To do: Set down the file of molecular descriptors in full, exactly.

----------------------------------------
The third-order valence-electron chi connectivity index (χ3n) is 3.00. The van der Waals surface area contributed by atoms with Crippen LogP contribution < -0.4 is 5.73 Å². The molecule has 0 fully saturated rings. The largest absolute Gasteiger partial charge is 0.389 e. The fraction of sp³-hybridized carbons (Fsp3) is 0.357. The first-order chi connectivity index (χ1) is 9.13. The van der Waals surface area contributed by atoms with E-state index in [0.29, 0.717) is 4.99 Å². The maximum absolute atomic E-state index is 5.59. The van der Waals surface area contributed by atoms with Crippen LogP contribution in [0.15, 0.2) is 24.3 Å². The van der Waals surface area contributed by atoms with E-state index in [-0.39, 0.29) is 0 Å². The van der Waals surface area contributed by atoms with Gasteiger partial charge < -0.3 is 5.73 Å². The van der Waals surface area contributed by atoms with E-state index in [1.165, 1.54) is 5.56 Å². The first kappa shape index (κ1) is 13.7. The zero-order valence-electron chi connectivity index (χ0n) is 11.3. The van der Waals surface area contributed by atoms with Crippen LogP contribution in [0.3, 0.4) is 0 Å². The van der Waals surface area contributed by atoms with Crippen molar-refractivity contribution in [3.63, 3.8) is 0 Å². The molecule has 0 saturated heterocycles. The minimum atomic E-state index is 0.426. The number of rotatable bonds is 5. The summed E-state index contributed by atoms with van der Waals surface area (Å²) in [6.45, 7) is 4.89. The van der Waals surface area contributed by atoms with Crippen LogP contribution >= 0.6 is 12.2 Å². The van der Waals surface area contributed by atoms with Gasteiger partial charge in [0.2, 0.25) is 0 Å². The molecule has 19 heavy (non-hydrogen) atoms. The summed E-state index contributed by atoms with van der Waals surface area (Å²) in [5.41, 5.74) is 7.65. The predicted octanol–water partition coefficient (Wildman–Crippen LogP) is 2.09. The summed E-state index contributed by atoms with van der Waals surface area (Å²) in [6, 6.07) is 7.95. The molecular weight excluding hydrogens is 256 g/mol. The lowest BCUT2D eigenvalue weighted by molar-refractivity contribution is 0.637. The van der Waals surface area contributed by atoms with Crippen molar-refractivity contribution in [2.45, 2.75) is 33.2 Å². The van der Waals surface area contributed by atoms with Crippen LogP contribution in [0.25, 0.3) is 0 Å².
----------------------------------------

The third-order valence-electron chi connectivity index (χ3n) is 3.00. The van der Waals surface area contributed by atoms with Crippen LogP contribution < -0.4 is 5.73 Å². The molecule has 0 fully saturated rings. The largest absolute Gasteiger partial charge is 0.389 e. The fraction of sp³-hybridized carbons (Fsp3) is 0.357. The first-order chi connectivity index (χ1) is 9.13. The van der Waals surface area contributed by atoms with E-state index in [0.29, 0.717) is 4.99 Å². The maximum absolute atomic E-state index is 5.59. The van der Waals surface area contributed by atoms with Crippen LogP contribution in [0.15, 0.2) is 24.3 Å². The van der Waals surface area contributed by atoms with E-state index in [-0.39, 0.29) is 0 Å². The van der Waals surface area contributed by atoms with Gasteiger partial charge < -0.3 is 5.73 Å². The van der Waals surface area contributed by atoms with E-state index in [1.165, 1.54) is 5.56 Å². The first kappa shape index (κ1) is 13.7. The zero-order valence-electron chi connectivity index (χ0n) is 11.3. The van der Waals surface area contributed by atoms with Crippen LogP contribution in [0.3, 0.4) is 0 Å². The van der Waals surface area contributed by atoms with Crippen molar-refractivity contribution in [3.63, 3.8) is 0 Å². The molecule has 0 saturated heterocycles. The minimum atomic E-state index is 0.426. The number of rotatable bonds is 5. The summed E-state index contributed by atoms with van der Waals surface area (Å²) in [6.45, 7) is 4.89. The van der Waals surface area contributed by atoms with Crippen LogP contribution >= 0.6 is 12.2 Å². The van der Waals surface area contributed by atoms with Gasteiger partial charge in [0.2, 0.25) is 0 Å². The molecule has 19 heavy (non-hydrogen) atoms. The summed E-state index contributed by atoms with van der Waals surface area (Å²) in [5.41, 5.74) is 7.65. The predicted octanol–water partition coefficient (Wildman–Crippen LogP) is 2.09. The summed E-state index contributed by atoms with van der Waals surface area (Å²) in [6, 6.07) is 7.95. The molecular weight excluding hydrogens is 256 g/mol. The lowest BCUT2D eigenvalue weighted by molar-refractivity contribution is 0.637. The van der Waals surface area contributed by atoms with Crippen molar-refractivity contribution in [2.45, 2.75) is 33.2 Å². The van der Waals surface area contributed by atoms with Crippen LogP contribution in [0.25, 0.3) is 0 Å².